The expanding supply chain

By David Maloney | February 21, 2015 | 12:33 PM | Categories: Transportation, Warehousing

The recent move by FedEx to acquire Genco Supply Chain Solutions is proof of the growing trend of companies looking to stretch their traditional supply chain borders. The huge transportation company sees embarking into the contract warehouse business as an integral part of its future.

In doing so, it matches UPS, DHL, and other transportation providers who see a link between moving products and processing them in a distribution center.

Up until now, FedEx has not been a big player in this arena. With Genco under its umbrella, it has a proven commodity that has a nationwide footprint in warehousing and distribution – 35 million square feet in 130 locations.

Genco is also recognized as a leader in handling returns, which of course must be transported back to the distribution center. Once processed, FedEx can leverage its transportation network to deliver the returns to other parts of the supply chain. It should be a profitable union – one that recognizes the symbiosis within the supply chain of these important functions.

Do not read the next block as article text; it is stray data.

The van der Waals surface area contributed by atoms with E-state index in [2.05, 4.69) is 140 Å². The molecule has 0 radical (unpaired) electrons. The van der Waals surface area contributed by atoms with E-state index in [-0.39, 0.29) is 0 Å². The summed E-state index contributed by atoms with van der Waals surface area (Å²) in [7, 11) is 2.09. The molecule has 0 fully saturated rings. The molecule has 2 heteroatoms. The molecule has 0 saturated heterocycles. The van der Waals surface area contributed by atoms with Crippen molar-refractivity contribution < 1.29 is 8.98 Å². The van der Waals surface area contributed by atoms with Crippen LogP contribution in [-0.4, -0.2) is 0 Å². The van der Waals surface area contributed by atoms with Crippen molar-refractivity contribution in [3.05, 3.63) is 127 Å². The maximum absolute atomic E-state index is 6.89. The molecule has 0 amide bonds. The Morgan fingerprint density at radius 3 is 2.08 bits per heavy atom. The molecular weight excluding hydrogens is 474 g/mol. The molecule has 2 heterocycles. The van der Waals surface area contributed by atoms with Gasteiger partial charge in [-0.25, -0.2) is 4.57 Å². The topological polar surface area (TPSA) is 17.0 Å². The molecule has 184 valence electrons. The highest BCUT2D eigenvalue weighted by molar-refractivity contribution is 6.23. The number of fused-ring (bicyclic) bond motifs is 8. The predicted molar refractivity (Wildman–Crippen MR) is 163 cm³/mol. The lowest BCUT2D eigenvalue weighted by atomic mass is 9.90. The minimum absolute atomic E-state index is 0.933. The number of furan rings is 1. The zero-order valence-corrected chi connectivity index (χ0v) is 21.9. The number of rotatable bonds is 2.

The move comes as no surprise to those of us at DC Velocity, confirming a core belief here. From its initial edition, DC Velocity has stressed the marriage of both transportation and distribution in an evolving, forward-thinking supply chain.

Manage like a coach, not a dictator

By Mitch Mac Donald | February 17, 2015 | 1:31 PM | Categories: Lift Trucks, Material Handling, Warehousing

Common sense sometimes isn’t as common as it should be. This came to mind in correspondence with the folks at West Monroe Partners.


Michael Harris, manager of workforce optimization at WMP makes a very strong case for a shift in mindset and approach for warehouse managers in dealing with team management. The bottom line: managers who coach their team will yield more positive result than those who dictate.


Harris notes it is very common in warehouses with standards to discipline based solely on a performance percent – for example, John only achieved 80% of his target for the week.  The problem is deeper than John’s performance, though, because there is typically no detail on what caused the subpar performance. For example, was it because an environmental condition was not present, i.e., a wheel on John’s picking cart is broken? Or was it due to something John is or is not doing?